Fine needle aspiration biopsy (FNAB) offers a simple outpatient technique for specimen collection in paediatric tuberculosis (TB) suspects with peripheral lymphadenopathy. Culture facilities are usually centralized; to perform FNAB with mycobacterial culture on an outpatient basis requires use of a sterile transport medium to facilitate bedside inoculation, maintain organism viability and reduce contamination risk en route to the laboratory.
We compared the mycobacterial yield and time to positive culture following bedside inoculation into standard MGIT tubes versus initial inoculation into an inexpensive “in house” liquid growth medium used for transport to the laboratory followed by immediate and delayed MGIT inoculation (laboratory inoculation).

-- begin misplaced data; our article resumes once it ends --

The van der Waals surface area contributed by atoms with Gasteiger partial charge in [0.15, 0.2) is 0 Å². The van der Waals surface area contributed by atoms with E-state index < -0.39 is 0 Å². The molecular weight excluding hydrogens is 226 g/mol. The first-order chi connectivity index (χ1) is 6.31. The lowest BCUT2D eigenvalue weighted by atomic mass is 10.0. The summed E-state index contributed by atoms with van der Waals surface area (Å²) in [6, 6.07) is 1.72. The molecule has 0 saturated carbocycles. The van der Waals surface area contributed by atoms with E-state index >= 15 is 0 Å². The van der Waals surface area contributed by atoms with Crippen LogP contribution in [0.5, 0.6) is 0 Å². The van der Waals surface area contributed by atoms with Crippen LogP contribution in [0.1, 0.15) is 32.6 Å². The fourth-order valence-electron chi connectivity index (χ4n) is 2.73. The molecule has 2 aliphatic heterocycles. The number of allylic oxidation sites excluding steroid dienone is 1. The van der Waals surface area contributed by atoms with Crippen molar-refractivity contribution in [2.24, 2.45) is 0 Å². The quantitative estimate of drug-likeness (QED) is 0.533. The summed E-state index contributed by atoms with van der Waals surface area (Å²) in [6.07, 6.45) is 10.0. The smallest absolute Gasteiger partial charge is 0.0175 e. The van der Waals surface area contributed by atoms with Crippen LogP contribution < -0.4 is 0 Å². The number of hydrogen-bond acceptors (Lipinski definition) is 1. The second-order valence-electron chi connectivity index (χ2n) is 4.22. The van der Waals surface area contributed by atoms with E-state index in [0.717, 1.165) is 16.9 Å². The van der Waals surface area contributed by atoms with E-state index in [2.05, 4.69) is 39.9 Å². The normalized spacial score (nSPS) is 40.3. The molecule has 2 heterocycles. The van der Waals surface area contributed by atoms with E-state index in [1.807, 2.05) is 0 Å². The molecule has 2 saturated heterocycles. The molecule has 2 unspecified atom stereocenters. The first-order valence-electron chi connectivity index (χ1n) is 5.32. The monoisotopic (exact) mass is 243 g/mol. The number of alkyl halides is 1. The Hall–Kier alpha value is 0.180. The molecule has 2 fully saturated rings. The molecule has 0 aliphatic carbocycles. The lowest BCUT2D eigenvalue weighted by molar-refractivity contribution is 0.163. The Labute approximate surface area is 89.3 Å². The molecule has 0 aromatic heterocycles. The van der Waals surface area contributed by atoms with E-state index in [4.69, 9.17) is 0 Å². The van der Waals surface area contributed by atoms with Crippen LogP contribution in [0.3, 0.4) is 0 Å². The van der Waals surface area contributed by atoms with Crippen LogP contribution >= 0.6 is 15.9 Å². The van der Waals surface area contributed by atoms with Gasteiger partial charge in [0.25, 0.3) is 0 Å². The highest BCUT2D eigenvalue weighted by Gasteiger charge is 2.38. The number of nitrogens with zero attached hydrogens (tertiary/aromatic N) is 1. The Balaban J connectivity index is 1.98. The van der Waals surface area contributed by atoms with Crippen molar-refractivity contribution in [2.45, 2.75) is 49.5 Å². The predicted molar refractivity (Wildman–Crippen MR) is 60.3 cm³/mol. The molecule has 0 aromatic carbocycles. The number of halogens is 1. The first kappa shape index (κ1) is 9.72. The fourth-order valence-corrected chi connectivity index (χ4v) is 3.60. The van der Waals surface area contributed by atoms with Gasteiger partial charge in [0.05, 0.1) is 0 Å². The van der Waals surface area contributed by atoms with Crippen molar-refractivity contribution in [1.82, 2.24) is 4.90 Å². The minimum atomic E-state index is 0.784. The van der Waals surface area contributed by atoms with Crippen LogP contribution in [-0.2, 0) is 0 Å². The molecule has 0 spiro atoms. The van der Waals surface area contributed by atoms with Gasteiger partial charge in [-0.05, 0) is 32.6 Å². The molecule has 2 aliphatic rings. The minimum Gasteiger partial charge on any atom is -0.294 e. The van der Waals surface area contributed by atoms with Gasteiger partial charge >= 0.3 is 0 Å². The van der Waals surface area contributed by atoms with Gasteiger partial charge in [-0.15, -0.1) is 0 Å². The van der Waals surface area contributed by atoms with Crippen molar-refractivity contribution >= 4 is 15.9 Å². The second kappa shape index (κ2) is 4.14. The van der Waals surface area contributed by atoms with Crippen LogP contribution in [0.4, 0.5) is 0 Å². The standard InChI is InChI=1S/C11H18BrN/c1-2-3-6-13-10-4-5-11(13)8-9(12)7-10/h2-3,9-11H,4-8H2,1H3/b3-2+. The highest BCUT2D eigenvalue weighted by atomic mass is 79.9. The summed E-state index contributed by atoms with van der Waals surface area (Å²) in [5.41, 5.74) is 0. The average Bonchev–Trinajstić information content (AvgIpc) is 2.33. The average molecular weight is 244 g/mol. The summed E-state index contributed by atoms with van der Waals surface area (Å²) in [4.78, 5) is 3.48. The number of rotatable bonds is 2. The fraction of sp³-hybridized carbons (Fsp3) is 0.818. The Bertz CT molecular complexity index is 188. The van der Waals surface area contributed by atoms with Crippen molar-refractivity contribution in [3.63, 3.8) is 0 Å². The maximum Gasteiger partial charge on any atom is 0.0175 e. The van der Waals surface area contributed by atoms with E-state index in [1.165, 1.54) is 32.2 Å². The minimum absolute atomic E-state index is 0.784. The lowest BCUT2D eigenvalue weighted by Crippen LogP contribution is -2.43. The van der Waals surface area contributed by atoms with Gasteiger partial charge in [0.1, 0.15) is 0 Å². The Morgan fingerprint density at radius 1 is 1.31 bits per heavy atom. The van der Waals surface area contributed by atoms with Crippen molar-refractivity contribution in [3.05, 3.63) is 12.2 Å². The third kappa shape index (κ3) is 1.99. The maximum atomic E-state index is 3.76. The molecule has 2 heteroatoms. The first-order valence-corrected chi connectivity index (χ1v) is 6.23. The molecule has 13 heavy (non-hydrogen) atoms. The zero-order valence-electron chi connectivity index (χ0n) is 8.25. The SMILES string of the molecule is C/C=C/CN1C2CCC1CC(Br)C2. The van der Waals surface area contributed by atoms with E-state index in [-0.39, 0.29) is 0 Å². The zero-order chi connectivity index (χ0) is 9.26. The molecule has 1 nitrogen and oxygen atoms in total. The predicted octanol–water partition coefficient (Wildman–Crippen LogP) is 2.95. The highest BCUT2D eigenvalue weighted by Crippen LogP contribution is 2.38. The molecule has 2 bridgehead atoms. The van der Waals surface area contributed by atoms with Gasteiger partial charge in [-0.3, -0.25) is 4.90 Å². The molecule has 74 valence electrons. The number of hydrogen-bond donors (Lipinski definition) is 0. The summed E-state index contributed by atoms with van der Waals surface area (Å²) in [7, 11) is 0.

Over the period of one year 150 FNAB’s were performed; 57 (38%) cultured M. tuberculosis complex. There was one case each of NTM and M bovis BCG, with the remaining 55 being M tuberculosis. Results were concordant in 142 (94.7%) bedside and laboratory inoculation pairs. There was no significant difference in time to positive culture between the bedside and laboratory inoculation tubes (16.2 days S.D. 0.87 versus 17.1 days S.D. 0.85). There were 31 pairs with matched immediate and delayed laboratory inoculation culture results, of which 29 were concordant (93.6 %). The 2 discordant pairs showed no growth in the delayed culture; both had required repeated decontamination due to bacterial contamination introduced in the laboratory.
The use of inexpensive “in house” liquid growth medium transport bottles, combined with practical tuition in FNAB, will improve cost effective diagnosis of TB at primary health care level.